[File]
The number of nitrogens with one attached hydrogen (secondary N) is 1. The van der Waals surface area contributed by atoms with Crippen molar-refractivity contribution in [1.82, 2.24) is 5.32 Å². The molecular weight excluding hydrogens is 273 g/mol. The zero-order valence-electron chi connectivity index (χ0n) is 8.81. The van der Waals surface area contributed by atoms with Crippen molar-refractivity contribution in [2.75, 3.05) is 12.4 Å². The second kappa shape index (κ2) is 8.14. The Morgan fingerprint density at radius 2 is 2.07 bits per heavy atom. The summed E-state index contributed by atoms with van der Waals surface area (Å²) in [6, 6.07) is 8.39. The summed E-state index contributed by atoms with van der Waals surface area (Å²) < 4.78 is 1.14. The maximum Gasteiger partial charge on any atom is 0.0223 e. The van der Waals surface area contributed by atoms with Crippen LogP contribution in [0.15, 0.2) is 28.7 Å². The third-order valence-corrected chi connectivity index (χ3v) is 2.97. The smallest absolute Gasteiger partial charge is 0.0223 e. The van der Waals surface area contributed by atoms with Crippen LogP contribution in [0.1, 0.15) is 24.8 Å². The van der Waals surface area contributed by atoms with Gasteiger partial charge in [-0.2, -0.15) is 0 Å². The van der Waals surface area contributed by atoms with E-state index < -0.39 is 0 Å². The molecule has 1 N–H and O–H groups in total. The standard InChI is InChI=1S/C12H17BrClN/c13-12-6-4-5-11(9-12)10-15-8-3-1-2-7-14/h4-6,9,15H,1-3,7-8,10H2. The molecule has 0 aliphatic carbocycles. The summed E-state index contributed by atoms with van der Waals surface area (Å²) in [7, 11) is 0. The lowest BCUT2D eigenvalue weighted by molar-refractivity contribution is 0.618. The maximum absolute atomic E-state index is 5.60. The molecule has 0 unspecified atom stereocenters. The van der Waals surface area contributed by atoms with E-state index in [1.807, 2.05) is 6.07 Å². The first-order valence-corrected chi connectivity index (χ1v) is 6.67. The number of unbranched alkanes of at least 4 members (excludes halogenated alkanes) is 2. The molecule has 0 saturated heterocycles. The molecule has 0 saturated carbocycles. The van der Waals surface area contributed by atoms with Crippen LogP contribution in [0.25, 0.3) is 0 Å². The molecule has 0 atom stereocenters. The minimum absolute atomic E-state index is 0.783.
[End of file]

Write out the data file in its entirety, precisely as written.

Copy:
The number of nitrogens with one attached hydrogen (secondary N) is 1. The van der Waals surface area contributed by atoms with Crippen molar-refractivity contribution in [1.82, 2.24) is 5.32 Å². The molecular weight excluding hydrogens is 273 g/mol. The zero-order valence-electron chi connectivity index (χ0n) is 8.81. The van der Waals surface area contributed by atoms with Crippen molar-refractivity contribution in [2.75, 3.05) is 12.4 Å². The second kappa shape index (κ2) is 8.14. The Morgan fingerprint density at radius 2 is 2.07 bits per heavy atom. The summed E-state index contributed by atoms with van der Waals surface area (Å²) in [6, 6.07) is 8.39. The summed E-state index contributed by atoms with van der Waals surface area (Å²) < 4.78 is 1.14. The maximum Gasteiger partial charge on any atom is 0.0223 e. The van der Waals surface area contributed by atoms with Crippen LogP contribution in [0.15, 0.2) is 28.7 Å². The third-order valence-corrected chi connectivity index (χ3v) is 2.97. The smallest absolute Gasteiger partial charge is 0.0223 e. The van der Waals surface area contributed by atoms with Crippen LogP contribution in [0.1, 0.15) is 24.8 Å². The van der Waals surface area contributed by atoms with Gasteiger partial charge in [-0.2, -0.15) is 0 Å². The van der Waals surface area contributed by atoms with E-state index < -0.39 is 0 Å². The molecule has 1 N–H and O–H groups in total. The standard InChI is InChI=1S/C12H17BrClN/c13-12-6-4-5-11(9-12)10-15-8-3-1-2-7-14/h4-6,9,15H,1-3,7-8,10H2. The molecule has 0 aliphatic carbocycles. The summed E-state index contributed by atoms with van der Waals surface area (Å²) in [7, 11) is 0. The lowest BCUT2D eigenvalue weighted by molar-refractivity contribution is 0.618. The maximum absolute atomic E-state index is 5.60. The molecule has 0 unspecified atom stereocenters. The van der Waals surface area contributed by atoms with E-state index in [1.807, 2.05) is 6.07 Å². The first-order valence-corrected chi connectivity index (χ1v) is 6.67. The number of unbranched alkanes of at least 4 members (excludes halogenated alkanes) is 2. The molecule has 0 saturated heterocycles. The molecule has 0 saturated carbocycles. The van der Waals surface area contributed by atoms with Crippen LogP contribution in [0.25, 0.3) is 0 Å². The molecule has 0 atom stereocenters. The minimum absolute atomic E-state index is 0.783.